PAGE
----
One instantly notices the characteristic and well-worn government tactic to run away from answering the substance and content of allegations, claims and reports of human rights abuses by raising the red-herring issues of process and protocol.
The longer response of the Kenyan government to Professor Alston is even more damning due to its cavalier attitude of the Kenyans' rights: for instance, it asserts "It is misleading to state that Kenyans are subjected to high levels of both indiscriminate and organized violent criminality." Pray, which Kenya is this that our beloved government is talking about?
There are other baffling nuggets in this longer response: "The Government of Kenya does not condone extrajudicial killings and there is no policy sanctioning such killings...The assertion that police killings are widespread, opportunistic, reckless or personal is not supported by facts." The Kenyan government lost a golden opportunity to methodically and meticulously address what were clear and substantiated allegations of human rights violations by reverting to the use of tiresome, blanket routine-responses. And making allegations likes like, "The Kenya police are well trained professionals."
Other sweet-sounding phrases litter the Kenyan aide-memoire. "Kenya...has welcomed...refugee seekers fleeing from neighbouring countries." Well, if we are such "welcoming" hosts to refugees, why was the international NGO Medicins Sans Frontieres (MSF), as recently as this October 1, reported to have been lamenting thus: "With the capture of Kismayu, the Kenyan government is pressing hard for the repatriation of refugees to Somalia. We want to go on record and say that we think it is too early for this. It will lead to returnees being placed in IDP camps with substandard conditions"?
Indeed, Kenya is so welcoming that MSF further expressed concern over the ban on registration of new arrivals to the Dadaab camps saying it violates international refugee conventions that Kenya is party to. "It is an open violation of the 1951 UN refugee convention, 1969 OAU refugee convention, Geneva Convention and other international treaties Kenya is a signatory to. The lack of registration makes it almost impossible to assist and protect the new comers." MSF further observed that there had been a reduction in services offered in the camps that had already led to an outbreak of Hepatitis E and Cholera.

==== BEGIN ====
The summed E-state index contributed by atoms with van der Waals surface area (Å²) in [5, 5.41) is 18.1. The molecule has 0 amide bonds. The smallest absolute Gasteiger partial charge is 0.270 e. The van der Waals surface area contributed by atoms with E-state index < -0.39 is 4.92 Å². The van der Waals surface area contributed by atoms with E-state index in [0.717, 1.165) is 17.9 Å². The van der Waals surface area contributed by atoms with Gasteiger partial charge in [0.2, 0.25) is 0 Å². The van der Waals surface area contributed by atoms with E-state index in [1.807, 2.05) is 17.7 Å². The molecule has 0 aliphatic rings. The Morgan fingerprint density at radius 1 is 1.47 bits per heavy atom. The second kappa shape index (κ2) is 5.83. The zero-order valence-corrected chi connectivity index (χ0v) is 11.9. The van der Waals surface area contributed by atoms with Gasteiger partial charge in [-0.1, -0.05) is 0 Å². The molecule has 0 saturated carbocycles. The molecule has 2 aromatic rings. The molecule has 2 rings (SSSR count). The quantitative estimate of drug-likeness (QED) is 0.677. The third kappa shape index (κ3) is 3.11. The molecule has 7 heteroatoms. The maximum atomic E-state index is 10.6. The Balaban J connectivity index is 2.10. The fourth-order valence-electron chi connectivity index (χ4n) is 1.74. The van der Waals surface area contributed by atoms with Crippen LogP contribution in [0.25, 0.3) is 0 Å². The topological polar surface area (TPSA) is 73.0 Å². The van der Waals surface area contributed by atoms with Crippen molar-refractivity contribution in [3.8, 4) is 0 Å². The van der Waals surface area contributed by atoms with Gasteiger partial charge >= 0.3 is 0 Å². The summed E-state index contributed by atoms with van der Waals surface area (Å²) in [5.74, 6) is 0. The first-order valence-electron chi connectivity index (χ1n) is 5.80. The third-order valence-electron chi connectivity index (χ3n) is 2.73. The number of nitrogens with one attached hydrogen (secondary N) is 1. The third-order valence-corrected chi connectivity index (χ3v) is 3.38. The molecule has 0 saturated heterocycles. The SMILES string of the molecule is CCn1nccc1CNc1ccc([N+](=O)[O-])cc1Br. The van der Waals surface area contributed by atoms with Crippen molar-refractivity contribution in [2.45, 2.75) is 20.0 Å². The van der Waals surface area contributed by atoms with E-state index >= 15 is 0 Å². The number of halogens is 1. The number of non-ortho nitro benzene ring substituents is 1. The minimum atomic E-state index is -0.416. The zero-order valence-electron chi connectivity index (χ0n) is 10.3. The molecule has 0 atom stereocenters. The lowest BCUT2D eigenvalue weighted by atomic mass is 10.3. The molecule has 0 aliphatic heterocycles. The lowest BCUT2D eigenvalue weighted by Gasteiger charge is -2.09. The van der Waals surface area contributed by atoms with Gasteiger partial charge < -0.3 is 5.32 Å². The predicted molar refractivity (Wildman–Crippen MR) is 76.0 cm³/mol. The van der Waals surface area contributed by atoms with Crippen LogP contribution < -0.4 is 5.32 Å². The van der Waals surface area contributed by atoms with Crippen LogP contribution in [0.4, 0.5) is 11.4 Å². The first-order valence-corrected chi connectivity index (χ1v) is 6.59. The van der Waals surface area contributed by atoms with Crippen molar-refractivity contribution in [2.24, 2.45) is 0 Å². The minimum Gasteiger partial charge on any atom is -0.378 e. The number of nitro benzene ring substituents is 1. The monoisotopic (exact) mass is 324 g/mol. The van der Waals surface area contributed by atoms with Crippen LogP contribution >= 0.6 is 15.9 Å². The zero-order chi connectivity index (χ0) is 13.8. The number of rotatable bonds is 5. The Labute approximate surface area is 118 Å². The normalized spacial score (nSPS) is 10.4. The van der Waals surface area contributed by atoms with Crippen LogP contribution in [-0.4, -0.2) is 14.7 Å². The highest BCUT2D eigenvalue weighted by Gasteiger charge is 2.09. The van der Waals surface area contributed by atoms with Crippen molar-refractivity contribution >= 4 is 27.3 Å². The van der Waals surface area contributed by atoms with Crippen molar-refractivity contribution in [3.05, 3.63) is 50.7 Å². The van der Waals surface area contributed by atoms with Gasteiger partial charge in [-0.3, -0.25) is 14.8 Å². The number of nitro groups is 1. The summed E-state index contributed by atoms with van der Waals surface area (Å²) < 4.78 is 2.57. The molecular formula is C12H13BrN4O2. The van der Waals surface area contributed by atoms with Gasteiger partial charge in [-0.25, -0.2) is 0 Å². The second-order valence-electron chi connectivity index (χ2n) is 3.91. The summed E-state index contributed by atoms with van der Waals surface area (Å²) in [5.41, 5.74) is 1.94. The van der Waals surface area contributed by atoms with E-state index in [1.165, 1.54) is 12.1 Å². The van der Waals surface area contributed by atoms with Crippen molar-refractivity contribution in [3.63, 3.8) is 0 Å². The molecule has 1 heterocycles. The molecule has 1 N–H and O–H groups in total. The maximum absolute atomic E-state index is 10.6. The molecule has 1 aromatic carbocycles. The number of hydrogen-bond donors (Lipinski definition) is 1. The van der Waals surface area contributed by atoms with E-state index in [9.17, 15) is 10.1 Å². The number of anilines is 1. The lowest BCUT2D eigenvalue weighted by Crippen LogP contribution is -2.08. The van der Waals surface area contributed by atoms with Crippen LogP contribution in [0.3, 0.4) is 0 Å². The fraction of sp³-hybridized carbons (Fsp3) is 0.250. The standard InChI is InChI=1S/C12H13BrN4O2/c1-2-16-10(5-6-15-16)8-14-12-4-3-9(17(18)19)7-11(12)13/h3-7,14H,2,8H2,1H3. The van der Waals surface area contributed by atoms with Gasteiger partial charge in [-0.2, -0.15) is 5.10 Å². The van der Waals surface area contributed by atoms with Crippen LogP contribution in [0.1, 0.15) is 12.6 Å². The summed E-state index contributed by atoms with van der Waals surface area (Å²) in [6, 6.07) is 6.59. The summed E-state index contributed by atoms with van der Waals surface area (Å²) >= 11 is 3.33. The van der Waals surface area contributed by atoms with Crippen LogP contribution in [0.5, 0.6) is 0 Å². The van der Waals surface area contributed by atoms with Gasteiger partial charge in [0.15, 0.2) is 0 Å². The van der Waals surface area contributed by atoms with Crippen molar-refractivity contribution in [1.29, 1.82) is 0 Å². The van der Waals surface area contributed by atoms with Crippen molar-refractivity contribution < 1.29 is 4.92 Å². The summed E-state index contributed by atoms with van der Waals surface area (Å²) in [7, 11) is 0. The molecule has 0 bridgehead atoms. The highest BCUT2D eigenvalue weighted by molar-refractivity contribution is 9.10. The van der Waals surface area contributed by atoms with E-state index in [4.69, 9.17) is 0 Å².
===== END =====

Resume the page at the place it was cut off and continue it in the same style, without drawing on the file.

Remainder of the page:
We could go on. But here's the last one: "Kenya recognizes the supremacy of the law and has long recognized the importance of ensuring that institutions of governance observe the tenets of rule of law."
Now, every Kenyan recently heard the judiciary clearly overrule the government over its purported appointments to the offices of county commissioners by finding these offices to be unconstitutional.
We then saw the top mandarins in the Office of the President especially those involved in the ministry of internal security openly direct the appointed county commissioners to ignore the court ruling, despite sound legal advice from the Attorney General.
Guess what: the county commissioners are reported daily in the media discharging their "official functions"; very much working in that capacity despite the court ruling. So much for "ensuring that institutions of governance observe the tenets of rule of law"!
Mugambi Kiai is the Kenya Program Manager at the Open Society Initiative for Eastern Africa (OSIEA). The views expressed in this article are entirely his own and do not reflect the views of OSIEA.